Jetson Green gets to the bottom of recent news that the Passivhaus Institut has severed ties with its American arm, Passive House US (PHIUS). Writes Passivhaus honcho Dr. Wolfgang Feist in an open letter sent to PHIUS: "[R]ecent actions by PHIUS have culminated both in breaches of contract and good faith, unnecessarily reinforcing false divisions within the Passive House community. In light of PHIUS’ disregard for its standing agreements with PHI, we are left with no other choice but to suspend all standing contracts.” 

The Wall Street Journal puts the garden gnomes and birdbaths in storage for a look at the newest craze in lawn ornamentation: bottle trees. Gardening author Felder Rushing tells the WSJ's Wendy Bounds: "Bottle trees are the modern pink flamingo. People are bored of the plantings we have. And you can only have so many naked goddess statues out there." Great, but don't tell that to Norwood Young.

TreeHugger digs "Parasite Farm," a nifty, if unfortunately named, indoor vermicomposting and growing system from German designers Charlotte Dieckmann and Nils Ferber. 

The New York Times talks shop with Britta Riley, the greenthumbed, space-strapped Brooklynite who co-developed Windowfarm, "a Rube Goldberg-esque contraption with plastic water bottles, hoses and an air pump that can be hung in an apartment window to grow herbs and vegetables."

The Los Angeles Times heads to the Valley for a most excellent low-impact residential landscaping project in Sherman Oaks where a homeowner replaced traditional, water-sucking turf with a host of attractive, drought-resistant plants.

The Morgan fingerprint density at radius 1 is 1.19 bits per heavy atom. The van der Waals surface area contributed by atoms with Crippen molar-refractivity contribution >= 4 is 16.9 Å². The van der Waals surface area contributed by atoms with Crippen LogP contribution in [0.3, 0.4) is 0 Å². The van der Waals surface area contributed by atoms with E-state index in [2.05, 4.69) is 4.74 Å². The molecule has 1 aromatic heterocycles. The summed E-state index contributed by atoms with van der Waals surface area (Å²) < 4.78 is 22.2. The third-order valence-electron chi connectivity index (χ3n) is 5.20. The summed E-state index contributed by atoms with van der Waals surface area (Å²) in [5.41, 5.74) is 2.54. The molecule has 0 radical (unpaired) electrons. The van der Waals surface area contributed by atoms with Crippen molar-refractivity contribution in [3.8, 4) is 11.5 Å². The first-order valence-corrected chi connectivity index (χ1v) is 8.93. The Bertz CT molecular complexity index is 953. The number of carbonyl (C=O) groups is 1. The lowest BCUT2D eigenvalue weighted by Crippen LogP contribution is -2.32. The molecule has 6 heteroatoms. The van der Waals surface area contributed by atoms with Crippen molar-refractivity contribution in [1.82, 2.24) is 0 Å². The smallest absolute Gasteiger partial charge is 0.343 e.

The Globe and Mail critiques the winning design in the Architect Barbie Dream Home Design Competition. Writes Lisa Rochon: "There are bamboo floors and a roof garden with natural irrigation. But even those tiny eco-design gestures cannot offset the fact that Barbie gets to hog a massive house on three acres of pristine West Coast beach. Sorry, girlfriend!"

Re-Nest attempts to explain the principles of the Canada-born "Slow Home" movement as they apply to bedrooms. It all seems a bit Feng Shui meets the totally obvious but, hey, it's nice to, err, slow down and think about these things every so often — Re-Nest has been running with the Slow Home concept all month. 

Dwell takes one last ogle at "Seven Great Outdoor spaces" before summer comes to an end and "furniture is packed away for the winter." Ugh. Please don't remind me.

... And on the topic of Dwell, Curbed picks the brain of Dwell Media president Michela O'Connor Abrams, asking "what's next?"for the San Francisco-based shelter magazine in the wake of the recent departures of both longtime editor-in-chief Sam Grawe and creative director Kyle Blue. 

Inhabitat opens with some broad Hamptons stereotypes — "glitz, glam, mega mansions" — in a post about a large (6,400-square foot) but efficient East Hampton abode from MB Architecture that's partially buried underground. 

Matt Hickman ( @mattyhick ) writes about design, architecture and the intersection between the natural world and the built environment.

Playing catch up: Breaking up is hard to do
This week: A big split in the world of green homebuilding and the aftermath of departures at a major shelter magazine. Plus, bottle trees, windowfarms and wormy